Decided on April 01,1963

State of Kerala and Another Respondents


Govindan Nair, J. - (1.)LATHAM C. J. said in Matthews v. Chicory Marketting Board (60 C. L. R. 263 at 276):
A tax is a compulsory exaction of money by public authority for public purposes enforceable by law, and is not payment for services rendered.

This passage from the Judgment of the learned Chief Justice has been relied on by the Supreme Court in Hingir Rampur Coal Co. Ltd. v. The State of Orissa ( : A. I. R. 1961 S. C. 459) for distinguishing a tax from a fee. Said their Lordships of the Supreme Court:

It is true that between a tax and a fee there is no generic difference. Both are compulsory exactions of money by public authorities; but whereas a tax is imposed for public purposes and is not and need not, be supported by any consideration of service rendered in return, a fee is levied essentially for services rendered and as such there is an element of quid pro quo between the person who pays the fee and the public authority which imposes it. If specific services are rendered to a specific area or to a specific class of persons or trade or business in any local area, and as a condition precedent for the said services or in return for them cess is levied against the said area or the said class of persons or trade or business the cess is distinguishable from a tax and is described as a fee. Tax recovered by public authority invariably goes into the consolidated fund which ultimately is utilised for all, public purposes, whereas a cess levied by way of fee is not intended to be, and does not become, a part of the consolidated fund. It is earmarked and set apart for the purpose of services for which it is levied. There is, however, an element of compulsion in the imposition of both tax and fee. When the Legislature decides to render a specific service to any area or to any class of persons, it is not open to the said area or to the said class of persons, to plead that they do not want the service and therefore they should be exempted from the payment of the cess. Though there is an element of quid pro quo between the tax -payer and the public authority there is no option to the tax -payer in the matter of receiving the service determined by public authority. In regard to fees there is, and must always be, co -relation between the fee collected and the service intended to be rendered. Cases may arise where under the guise of levying a fee, Legislature may attempt to impose a tax, and in the case of such a colourable exercise of legislative power, courts would have to scrutinise the scheme of the levy very carefully and determine whether in fact there is a co -relation between the service and the levy or whether the levy is either not co -related with service or is levied to such an excessive extent as to be a pretence of fee and not a fee in reality. In other words, whether or not a particular cess levied by a statute amounts to a fee or tax would always be a question of fact to be determined in the circumstances of each case."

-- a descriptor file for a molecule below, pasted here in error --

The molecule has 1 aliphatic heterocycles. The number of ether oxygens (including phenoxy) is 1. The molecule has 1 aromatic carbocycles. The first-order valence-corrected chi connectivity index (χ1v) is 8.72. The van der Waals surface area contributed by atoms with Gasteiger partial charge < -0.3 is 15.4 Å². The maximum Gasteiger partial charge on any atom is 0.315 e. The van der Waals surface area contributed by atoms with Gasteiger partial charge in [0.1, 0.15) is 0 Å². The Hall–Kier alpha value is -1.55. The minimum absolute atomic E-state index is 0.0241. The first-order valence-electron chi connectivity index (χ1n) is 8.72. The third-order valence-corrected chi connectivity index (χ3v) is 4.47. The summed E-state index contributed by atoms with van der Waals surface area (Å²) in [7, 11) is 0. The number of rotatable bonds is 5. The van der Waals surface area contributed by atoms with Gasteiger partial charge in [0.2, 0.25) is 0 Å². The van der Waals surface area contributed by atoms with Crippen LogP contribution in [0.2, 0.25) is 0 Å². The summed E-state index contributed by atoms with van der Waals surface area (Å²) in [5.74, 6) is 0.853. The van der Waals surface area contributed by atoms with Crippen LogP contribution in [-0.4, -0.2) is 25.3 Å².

This distinction between a tax and a fee has been strongly relied on by counsel for the petitioners in this batch of Original Petitions in support of his contention that what has been imposed by Ext. P. 1 Notification by the Vaikom Municipality, the second respondent in these petitions, is really the imposition of a tax and not the levy of a fee authorised by section 309 of the Kerala Municipalities Act, 1960 (Act XIV of 1961). That section runs thus:

309. Provision of Public cart stand, etc.

(1) The Municipal Council may, subject to the provisions of sub -section (4), construct or provide public landing places, halting places and cart stands and may levy fees for the use of the same.

(2) The council may

(a) place the collection of any such fees under the management of such person as may appear to it to be proper; or

(b) farm out the collection of any such fees for any period not exceeding three years at a time and on such terms and conditions as it may think fit.

(3) A statement in English and a language of the locality of the fees fixed by the council for the use of such place shall be put up in a conspicuous part thereof.

Explanation: A cart stand shall, for the purposes of this Act, include a stand for vehicles (including motor vehicles as defined in the Motor Vehicles Act, 1939) and animals.

(4) The power to construct or provide stands for motor vehicles under sub -section (1) may be exercised notwithstanding anything to the contrary contained in the Motor Vehicles Act, 1939, but shall be subject to any direction issued by the Government from time to time.

Ext. P. 1 notification shows that the fee is one rupee per day per vehicle or vehicles starting from and arriving within the Vaikom Municipal limits and 50 nP. for vehicles passing through Vaikom Municipal limits. This levy, it is contended by the second respondent, is justified by the services rendered by the said Municipality in establishing a place within the Municipal limits as a stand for motor vehicles and in providing facilities and amenities by way of parking sheds for the vehicles, waiting shed for the passengers and comfort stations as well as canteens. There is no indication whatever in the affidavit filed in support of the petitions as to the extent of the total collections per day or as to how the collections relate to the services rendered or even as regards the costs incurred by the Municipality for providing the above facilities. It is, therefore, not possible to accept the contention that the levy of the fees above -mentioned is a colourable exercise of the power to levy fees. The Supreme Court pointed out in the passage extracted above from the decision in Hingir Rampur Coal Co. Ltd. v. The State of Orissa that the question whether a particular cess levied by a statute would or would not amount to a fee or tax would always be a question of fact to be determined in the circumstance of each case. There are no materials before me to determine this question. The levy imposed by Ext. P. 1 is not patently or palpably arbitrary or unreasonable.